Action pledge over air pollution
SPECIAL measures will have to be taken near Felixstowe port to tackle air pollution levels which have exceeded legal limits.The area around Dock Gate Two suffers from heavy traffic - thousands of articulated lorries every day - plus it is just yards from the quaysides and the fumes pumped out by ships' funnels and container-handling equipment.
SPECIAL measures will have to be taken near Felixstowe port to tackle air pollution levels which have exceeded legal limits.
The area around Dock Gate Two suffers from heavy traffic - thousands of articulated lorries every day - plus it is just yards from the quaysides and the fumes pumped out by ships' funnels and container-handling equipment.
Trinity Avenue, which leads to Dock Gate Two roundabout, will also see a further increase in traffic in the years ahead as the port expands, sending an extra million trucks onto the roads, some of which will pass through the area.
Measuring devices have found nitrogen levels in the area are too high and now it will have to be declared an Air Quality Management Area (AQMA) and a plan drawn up to show how pollution levels will be reduced.
A report to Suffolk Coastal's cabinet meeting said tests near the Dooley Inn, Ferry Lane, found nitrogen dioxide concentrations exceeded the air quality standard of 40 micrograms per cubic metre.
The council now has to produce an action plan within 18 months setting out what measures it will introduce to reduce the pollution.
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“This action plan is likely to involve relevant district council and county council departments, Felixstowe Town Council, local businesses and local residents,” said cabinet member Andrew Nunn.
“All suggestions to improve air quality at the location will be welcome and will be investigated.”
Consultants will be employed to help.
Ongoing measuring and forecasts for the Adastral Close estate near the port expansion area show once the redeveloped Landguard Terminal is up and running the levels around the homes will be exceeded, too.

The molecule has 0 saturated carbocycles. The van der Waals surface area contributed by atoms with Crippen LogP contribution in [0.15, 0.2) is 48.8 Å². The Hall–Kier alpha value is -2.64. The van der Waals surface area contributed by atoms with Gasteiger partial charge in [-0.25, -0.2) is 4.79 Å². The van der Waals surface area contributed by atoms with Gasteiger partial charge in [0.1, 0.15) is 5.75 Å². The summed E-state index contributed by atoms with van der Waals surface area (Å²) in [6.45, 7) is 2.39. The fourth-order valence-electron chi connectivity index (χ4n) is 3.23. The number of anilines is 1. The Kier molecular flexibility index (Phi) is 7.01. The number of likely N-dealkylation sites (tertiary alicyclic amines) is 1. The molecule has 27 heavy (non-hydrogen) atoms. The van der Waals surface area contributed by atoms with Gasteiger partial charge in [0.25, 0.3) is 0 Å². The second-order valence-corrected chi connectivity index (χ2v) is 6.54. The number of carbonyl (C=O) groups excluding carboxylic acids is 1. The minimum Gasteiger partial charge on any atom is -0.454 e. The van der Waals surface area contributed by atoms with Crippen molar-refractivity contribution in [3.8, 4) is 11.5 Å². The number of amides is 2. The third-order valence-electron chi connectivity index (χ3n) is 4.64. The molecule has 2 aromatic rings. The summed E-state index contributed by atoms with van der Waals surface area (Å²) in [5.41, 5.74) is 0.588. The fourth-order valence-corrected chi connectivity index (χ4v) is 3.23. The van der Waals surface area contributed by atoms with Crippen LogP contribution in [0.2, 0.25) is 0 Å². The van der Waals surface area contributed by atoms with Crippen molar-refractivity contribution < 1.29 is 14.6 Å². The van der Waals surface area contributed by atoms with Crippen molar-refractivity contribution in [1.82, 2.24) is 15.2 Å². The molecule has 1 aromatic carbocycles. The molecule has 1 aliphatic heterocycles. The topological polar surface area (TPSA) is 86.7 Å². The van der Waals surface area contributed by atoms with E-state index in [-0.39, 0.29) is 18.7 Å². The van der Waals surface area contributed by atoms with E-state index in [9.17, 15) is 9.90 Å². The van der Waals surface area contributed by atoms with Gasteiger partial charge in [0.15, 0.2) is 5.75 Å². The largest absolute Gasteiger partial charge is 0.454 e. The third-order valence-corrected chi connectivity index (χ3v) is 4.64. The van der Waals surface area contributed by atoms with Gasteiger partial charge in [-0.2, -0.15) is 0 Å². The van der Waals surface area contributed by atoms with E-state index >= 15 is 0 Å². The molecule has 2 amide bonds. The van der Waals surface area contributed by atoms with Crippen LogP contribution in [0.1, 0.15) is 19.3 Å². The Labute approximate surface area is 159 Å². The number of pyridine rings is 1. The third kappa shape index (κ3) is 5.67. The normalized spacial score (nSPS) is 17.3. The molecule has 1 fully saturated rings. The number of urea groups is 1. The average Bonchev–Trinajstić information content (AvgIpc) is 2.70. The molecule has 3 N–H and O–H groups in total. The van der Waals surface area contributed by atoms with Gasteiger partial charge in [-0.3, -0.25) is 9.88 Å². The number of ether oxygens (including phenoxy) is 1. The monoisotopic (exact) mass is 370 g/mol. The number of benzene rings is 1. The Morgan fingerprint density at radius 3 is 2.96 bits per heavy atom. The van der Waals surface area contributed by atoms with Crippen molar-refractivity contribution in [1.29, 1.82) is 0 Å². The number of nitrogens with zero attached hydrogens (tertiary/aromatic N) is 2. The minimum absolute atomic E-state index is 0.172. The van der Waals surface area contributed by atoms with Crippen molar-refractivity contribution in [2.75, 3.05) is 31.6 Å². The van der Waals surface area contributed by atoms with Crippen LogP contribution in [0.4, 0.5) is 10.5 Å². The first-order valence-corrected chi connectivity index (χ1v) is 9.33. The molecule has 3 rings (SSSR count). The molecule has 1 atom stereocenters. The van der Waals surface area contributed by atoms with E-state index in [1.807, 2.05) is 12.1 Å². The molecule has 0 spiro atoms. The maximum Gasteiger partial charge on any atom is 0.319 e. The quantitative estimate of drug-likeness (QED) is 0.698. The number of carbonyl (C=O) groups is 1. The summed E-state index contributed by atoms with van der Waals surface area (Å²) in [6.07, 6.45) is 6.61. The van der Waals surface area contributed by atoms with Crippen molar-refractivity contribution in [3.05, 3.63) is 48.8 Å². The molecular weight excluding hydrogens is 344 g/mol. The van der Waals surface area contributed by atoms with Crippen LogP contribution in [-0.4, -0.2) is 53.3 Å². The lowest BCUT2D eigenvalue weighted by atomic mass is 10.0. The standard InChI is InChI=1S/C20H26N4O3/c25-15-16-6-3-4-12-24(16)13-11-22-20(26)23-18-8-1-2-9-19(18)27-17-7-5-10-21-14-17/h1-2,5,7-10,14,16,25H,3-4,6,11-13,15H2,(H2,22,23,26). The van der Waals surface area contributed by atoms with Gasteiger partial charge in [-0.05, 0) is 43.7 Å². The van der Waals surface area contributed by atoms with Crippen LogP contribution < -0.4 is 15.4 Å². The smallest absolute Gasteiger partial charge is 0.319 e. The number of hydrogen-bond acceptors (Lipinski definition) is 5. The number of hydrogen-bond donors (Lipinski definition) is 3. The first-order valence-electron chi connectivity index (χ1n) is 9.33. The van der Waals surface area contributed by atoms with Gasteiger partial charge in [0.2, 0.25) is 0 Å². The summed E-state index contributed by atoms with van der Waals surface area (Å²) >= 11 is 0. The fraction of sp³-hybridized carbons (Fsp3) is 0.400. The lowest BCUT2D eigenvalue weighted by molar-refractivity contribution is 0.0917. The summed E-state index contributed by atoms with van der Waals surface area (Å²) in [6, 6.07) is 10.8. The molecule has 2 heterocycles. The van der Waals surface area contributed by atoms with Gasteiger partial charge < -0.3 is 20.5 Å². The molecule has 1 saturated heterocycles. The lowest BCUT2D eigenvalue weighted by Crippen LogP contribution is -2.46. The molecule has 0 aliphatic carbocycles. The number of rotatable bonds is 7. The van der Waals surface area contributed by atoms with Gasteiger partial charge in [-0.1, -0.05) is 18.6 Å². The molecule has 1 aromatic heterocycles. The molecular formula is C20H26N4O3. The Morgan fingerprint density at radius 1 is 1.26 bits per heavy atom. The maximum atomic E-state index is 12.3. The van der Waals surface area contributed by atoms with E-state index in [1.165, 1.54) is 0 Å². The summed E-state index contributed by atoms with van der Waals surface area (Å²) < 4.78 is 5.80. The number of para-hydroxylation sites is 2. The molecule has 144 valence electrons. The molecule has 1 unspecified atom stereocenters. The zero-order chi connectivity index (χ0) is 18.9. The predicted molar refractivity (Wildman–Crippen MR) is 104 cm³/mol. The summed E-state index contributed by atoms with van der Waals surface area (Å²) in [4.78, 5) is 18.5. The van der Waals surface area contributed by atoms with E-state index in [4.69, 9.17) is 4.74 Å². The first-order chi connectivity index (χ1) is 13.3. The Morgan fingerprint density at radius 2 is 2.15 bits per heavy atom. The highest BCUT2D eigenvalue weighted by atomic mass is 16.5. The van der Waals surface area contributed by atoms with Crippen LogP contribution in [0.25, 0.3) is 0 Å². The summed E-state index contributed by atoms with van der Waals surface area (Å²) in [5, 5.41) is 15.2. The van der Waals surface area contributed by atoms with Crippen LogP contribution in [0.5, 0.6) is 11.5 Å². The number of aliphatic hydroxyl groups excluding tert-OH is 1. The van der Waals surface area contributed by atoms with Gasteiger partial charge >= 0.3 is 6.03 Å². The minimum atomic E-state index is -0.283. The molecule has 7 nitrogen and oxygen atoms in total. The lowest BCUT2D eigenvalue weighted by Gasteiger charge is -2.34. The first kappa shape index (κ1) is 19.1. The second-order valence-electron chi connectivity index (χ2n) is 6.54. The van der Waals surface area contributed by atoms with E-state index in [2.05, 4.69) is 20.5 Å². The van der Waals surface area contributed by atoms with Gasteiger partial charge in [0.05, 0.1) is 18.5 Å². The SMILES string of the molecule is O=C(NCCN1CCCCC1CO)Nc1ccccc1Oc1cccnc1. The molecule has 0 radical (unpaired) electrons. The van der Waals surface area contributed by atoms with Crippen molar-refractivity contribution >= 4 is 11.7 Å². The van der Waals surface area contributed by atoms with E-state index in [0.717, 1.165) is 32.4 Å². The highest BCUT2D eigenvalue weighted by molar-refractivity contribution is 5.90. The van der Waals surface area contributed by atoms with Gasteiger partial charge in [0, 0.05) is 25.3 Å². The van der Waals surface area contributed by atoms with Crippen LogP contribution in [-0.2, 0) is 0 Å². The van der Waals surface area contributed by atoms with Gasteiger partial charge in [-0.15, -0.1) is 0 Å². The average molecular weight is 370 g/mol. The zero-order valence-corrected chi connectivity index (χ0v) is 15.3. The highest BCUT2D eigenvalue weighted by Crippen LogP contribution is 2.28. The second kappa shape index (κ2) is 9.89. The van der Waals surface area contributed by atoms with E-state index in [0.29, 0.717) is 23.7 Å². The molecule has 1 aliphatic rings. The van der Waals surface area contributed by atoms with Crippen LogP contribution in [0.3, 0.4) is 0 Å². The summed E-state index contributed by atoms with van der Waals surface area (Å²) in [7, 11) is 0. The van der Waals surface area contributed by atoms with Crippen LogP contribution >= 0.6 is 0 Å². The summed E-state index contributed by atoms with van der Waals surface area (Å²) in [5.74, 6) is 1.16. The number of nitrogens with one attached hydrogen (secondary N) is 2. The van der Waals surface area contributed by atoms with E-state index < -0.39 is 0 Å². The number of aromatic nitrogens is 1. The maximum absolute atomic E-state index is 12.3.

The council is already in talks with the Port of Felixstowe.
Port officials say they are investigating the possibility of installing electricity supply points for cranes to use when idling and if this is done the air quality targets should be met in Adastral Close.
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FASTFACTS: Air quality
Concern has been growing over pollution at Felixstowe - with 4,500 lorries a day visiting the port and 50-plus container ships, including the world's biggest, every week.
Air quality detectors are currently placed at more than 12 sites around Felixstowe and the twin Trimley villages, including four places on the A14 Port of Felixstowe Road.
The sensors monitor carbon dioxide, sulphur oxide and other tiny pollutant matter called particulates.
Port workers have voiced concern about the emissions from ships' funnels and other equipment while they are working.
Despite their reputation for being a clean form of transport, ocean-going vessels pump out about 800 million tonnes of CO2 a year - twice as much as the world's airline fleet.
Part of the problem is ships often use the dregs of the oil industry's products - bunker oil which is no good for other transport.